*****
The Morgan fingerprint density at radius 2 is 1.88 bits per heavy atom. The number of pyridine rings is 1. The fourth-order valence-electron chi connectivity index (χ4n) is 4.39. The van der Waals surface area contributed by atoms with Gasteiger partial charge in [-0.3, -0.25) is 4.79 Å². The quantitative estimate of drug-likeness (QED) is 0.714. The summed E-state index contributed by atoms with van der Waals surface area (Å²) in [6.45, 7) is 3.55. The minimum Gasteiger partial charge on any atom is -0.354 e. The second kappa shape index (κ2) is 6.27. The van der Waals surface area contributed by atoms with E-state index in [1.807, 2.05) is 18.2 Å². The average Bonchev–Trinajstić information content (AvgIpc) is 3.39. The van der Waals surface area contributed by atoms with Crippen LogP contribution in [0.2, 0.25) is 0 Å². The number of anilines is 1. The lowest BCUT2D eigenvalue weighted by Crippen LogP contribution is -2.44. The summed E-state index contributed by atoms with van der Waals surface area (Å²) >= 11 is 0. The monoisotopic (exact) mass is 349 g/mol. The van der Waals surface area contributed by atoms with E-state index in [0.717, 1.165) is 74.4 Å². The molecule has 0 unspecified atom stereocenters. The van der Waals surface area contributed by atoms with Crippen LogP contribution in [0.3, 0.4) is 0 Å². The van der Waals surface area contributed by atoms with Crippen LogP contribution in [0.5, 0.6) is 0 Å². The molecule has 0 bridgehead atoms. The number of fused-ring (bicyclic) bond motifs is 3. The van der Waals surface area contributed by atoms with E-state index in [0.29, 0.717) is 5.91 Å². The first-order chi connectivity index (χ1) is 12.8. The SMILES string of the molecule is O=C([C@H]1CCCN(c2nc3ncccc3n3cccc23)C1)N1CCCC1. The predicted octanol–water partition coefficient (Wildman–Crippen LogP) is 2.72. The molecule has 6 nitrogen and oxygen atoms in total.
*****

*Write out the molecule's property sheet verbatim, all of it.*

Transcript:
The Morgan fingerprint density at radius 2 is 1.88 bits per heavy atom. The number of pyridine rings is 1. The fourth-order valence-electron chi connectivity index (χ4n) is 4.39. The van der Waals surface area contributed by atoms with Gasteiger partial charge in [-0.3, -0.25) is 4.79 Å². The quantitative estimate of drug-likeness (QED) is 0.714. The summed E-state index contributed by atoms with van der Waals surface area (Å²) in [6.45, 7) is 3.55. The minimum Gasteiger partial charge on any atom is -0.354 e. The second kappa shape index (κ2) is 6.27. The van der Waals surface area contributed by atoms with E-state index in [1.807, 2.05) is 18.2 Å². The average Bonchev–Trinajstić information content (AvgIpc) is 3.39. The van der Waals surface area contributed by atoms with Crippen LogP contribution in [0.2, 0.25) is 0 Å². The number of anilines is 1. The lowest BCUT2D eigenvalue weighted by Crippen LogP contribution is -2.44. The summed E-state index contributed by atoms with van der Waals surface area (Å²) >= 11 is 0. The monoisotopic (exact) mass is 349 g/mol. The van der Waals surface area contributed by atoms with E-state index in [0.717, 1.165) is 74.4 Å². The molecule has 0 unspecified atom stereocenters. The van der Waals surface area contributed by atoms with Crippen LogP contribution in [0.3, 0.4) is 0 Å². The van der Waals surface area contributed by atoms with Crippen LogP contribution in [0.5, 0.6) is 0 Å². The molecule has 0 bridgehead atoms. The number of fused-ring (bicyclic) bond motifs is 3. The van der Waals surface area contributed by atoms with E-state index in [0.29, 0.717) is 5.91 Å². The first-order chi connectivity index (χ1) is 12.8. The SMILES string of the molecule is O=C([C@H]1CCCN(c2nc3ncccc3n3cccc23)C1)N1CCCC1. The predicted octanol–water partition coefficient (Wildman–Crippen LogP) is 2.72. The molecule has 6 nitrogen and oxygen atoms in total.